April 18, 2014

Open-Feeding “Pollen Substitute”

Open-Feeding "Pollen Substitute"

Many years, we have a warm spell after the first frost and the bees can fly, but find nothing in the “field.” In the absence of nectar and pollen, our bees start foraging for alternative sources of carbs and protein. Bees pick up sand, sawdust, birdseed, or maybe even soda in some cans in a recycling bin on a neighbor’s back porch, etc., to bring home to the hive. Pretty soon the neighbor’s back … [Read more...]

Hosting the 2011 American Honey Princess

2011 American Honey Princess Allison Adams helps the WMBA ambassador beekeeping at the Fryeburg Fair.

  We had a lot of interest in Bee Schools at the Fryeburg Fair this year. (Perhaps an opportunity for bee school in the Naples-Bridgeton- Fryeburg area!) Allison Adams is the American Honey Princess this year. She did a terrific job speaking with people at the fair and was a great ambassador for beekeeping — very knowledgeable and well spoken. She is from Plano, Texas, and this was … [Read more...]

Fall Finale

Now is the time to gather and properly store any remaining beekeeping equipment, dead outs and sort through honeycomb.

Maine beekeepers are on the “home stretch” for the 2011 season. By mid-October, colonies with queen issues should have been united or culled, had Varroa treatment, and fed sugar syrup when needed. Fortunately, most hives have heavy brood nests and large populations of young, fat, fuzzy bees this fall. Varroa populations are low and symptoms of viral infections are minimal in contrast to this time … [Read more...]

Beekeeping Then and Now – My Experience

Lawrence Furbish enjoying his new apiary, back in Maine.

by Lawrence Furbish, York County Beekeeper My first exposure to beekeeping came in the early 1950s when my dad kept bees on land we owned down behind the Country Club in Sanford. I was too young to help him, but I remember several things: his bee veil, long canvas gloves that came up to his elbows, and the smoker. I also remember him getting called when a package of bees he had ordered … [Read more...]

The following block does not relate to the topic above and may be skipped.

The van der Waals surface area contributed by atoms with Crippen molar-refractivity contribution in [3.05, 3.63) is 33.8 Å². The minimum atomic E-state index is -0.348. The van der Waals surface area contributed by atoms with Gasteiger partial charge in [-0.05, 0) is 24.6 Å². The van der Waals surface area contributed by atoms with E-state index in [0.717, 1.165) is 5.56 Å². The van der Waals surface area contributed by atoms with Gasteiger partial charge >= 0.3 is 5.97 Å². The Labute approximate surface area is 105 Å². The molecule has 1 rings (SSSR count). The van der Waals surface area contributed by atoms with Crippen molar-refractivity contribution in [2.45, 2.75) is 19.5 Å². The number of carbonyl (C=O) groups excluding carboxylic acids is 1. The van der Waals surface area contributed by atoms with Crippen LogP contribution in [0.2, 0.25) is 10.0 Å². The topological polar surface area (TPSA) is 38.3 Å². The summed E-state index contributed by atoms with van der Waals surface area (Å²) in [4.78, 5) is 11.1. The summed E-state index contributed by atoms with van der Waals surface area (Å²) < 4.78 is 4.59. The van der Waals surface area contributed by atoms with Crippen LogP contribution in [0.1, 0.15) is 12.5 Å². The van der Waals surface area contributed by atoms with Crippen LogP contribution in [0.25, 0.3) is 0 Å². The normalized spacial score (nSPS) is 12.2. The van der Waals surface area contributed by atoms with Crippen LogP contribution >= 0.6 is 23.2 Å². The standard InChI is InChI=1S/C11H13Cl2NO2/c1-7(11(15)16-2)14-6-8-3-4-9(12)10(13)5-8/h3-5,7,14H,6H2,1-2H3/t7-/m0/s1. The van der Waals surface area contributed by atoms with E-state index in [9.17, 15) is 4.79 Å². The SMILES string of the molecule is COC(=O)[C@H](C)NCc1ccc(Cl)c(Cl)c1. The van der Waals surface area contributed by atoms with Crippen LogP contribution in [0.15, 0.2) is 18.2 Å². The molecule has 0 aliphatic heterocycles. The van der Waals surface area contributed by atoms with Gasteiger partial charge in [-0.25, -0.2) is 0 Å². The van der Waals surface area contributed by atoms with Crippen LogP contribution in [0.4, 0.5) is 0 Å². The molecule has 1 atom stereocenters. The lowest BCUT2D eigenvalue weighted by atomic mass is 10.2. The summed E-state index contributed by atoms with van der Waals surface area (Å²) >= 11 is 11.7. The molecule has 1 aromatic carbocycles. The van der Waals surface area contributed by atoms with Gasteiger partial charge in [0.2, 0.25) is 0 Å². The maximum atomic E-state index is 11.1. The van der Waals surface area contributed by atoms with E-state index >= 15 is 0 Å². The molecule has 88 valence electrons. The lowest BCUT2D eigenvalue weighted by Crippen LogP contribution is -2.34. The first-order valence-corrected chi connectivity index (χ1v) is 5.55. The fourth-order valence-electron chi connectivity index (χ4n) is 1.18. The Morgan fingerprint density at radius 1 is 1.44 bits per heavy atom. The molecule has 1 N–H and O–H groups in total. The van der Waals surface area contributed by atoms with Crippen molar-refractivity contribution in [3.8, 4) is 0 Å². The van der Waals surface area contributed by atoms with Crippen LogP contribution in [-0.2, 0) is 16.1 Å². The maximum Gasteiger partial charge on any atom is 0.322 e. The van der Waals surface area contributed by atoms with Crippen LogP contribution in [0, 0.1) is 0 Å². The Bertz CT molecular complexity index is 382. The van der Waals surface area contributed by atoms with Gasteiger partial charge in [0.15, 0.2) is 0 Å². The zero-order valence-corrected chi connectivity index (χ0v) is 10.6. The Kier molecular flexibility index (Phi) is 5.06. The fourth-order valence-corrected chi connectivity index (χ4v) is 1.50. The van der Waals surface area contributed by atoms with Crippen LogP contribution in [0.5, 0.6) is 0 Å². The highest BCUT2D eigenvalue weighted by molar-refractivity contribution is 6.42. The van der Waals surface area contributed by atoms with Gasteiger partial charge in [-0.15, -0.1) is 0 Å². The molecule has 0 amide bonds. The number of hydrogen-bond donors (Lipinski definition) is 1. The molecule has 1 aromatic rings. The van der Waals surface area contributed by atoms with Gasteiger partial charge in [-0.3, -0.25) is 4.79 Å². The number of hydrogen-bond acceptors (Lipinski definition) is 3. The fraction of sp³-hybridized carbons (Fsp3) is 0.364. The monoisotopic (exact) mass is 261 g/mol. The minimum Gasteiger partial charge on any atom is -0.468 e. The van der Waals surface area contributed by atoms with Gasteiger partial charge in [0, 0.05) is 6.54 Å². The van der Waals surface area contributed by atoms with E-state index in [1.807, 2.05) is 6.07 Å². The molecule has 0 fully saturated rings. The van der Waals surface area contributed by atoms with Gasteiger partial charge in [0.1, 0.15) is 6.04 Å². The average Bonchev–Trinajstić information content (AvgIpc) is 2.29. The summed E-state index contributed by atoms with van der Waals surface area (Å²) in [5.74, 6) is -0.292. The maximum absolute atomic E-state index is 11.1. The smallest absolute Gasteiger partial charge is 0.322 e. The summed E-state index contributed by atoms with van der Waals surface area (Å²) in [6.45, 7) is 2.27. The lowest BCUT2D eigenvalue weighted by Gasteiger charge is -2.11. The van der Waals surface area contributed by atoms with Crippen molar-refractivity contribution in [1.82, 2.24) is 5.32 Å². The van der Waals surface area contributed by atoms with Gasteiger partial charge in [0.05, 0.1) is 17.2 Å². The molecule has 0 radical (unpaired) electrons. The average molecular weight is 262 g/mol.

Déjà vu?

R. S. Torrey Maine State Beehive, Bangor, 1859. Torrey’s hive was even referenced on the reverse side of a Civil War Toke

Periodically, I have the opportunity to rediscover my beekeeping library. Usually these encounters happen during winter, but this July, opportunity knocked when Matt Scott stopped by. Matt was preparing a lecture on the history of Maine beekeeping for the Bridgeton Historical Society and was in need of references and hive patents for his talk. Maine has several noteworthy beekeeping authors and … [Read more...]

My First EAS

About 20 Mainers attended the annual Eastern Apiculture Society meeting in Warwick Rhode Island - July 25-29.

by Ian Munger Have you ever read a bee article and wished you could ask follow-up questions? Just how much brood do you need to make that nuc? What is the best way to package and sell your honey? Can you write-off that lost colony on your taxes? Have you ever wished your local monthly meeting was a little bit longer? Do you love to talk about bees with anyone who will listen? EAS provides … [Read more...]

My Ticket to EAS and the Master Beekeeper’s Certification Test

Support up until the end from my mentor, Erin. Thank you! [Erin, left; Jackie, right]

by Jacky Hildreth, President Cumberland County Beekeepers Association, (and 3/4 Jedi Master!) WOWZA!!! Is my head spinning! I am so jazzed up from the whole event. I can’t believe what a powerful week this was for me. From all the great people I met, the excellent talks, demonstrations and social gatherings all wrapped into five quick days. It was like a full year of information in an apiary, … [Read more...]

University of Maine Scientist Visits Somerset Beekeepers

Frank Drummond Professor of Insect Ecology and Insect Pest Management at the University of Maine at Orono

by Sam(antha) Burns, UME Master Gardener, Somerset Beekeepers President Francis Drummond has been keeping bees since he was twelve years old. Now he is a Professor of Insect Ecology and Insect Pest Management at the University of Maine at Orono. As an entomologist, Frank has been uniquely poised to help bees and beekeepers, researching how honeybees, along with native bee species, are being … [Read more...]

Remember That Swarm Trap?

The remnants of a undetected colony who had moved into a swarm trap last season

Remember that great contraption you built in the hopes of catching and hiving a swarm? Well, make sure you check it carefully from time to time for inhabitants! Jacky discovered unexpected contents in his mentoree’s swarm trap which had been left out over the winter. Apparently, the beekeeper’s swarm had indeed moved in sometime last season, but its activity was never noticed. Not … [Read more...]

Varroa Destructor, the Pest

Varroa Destructor - Adapted from illustration by B. Alexander

The Varroa Destructor seems to have come to Maine in 1987, the year after the Tracheal Mite. Both created devastation in the beekeeping world and caught beekeepers off-guard. At that time it was referred to as the Fall Dwindle. It took a closer look to see that the die-outs were coming from a pesky little parasitic mite. The Varroa is now known to suck the blood-like body fluids, hymolymph, from … [Read more...]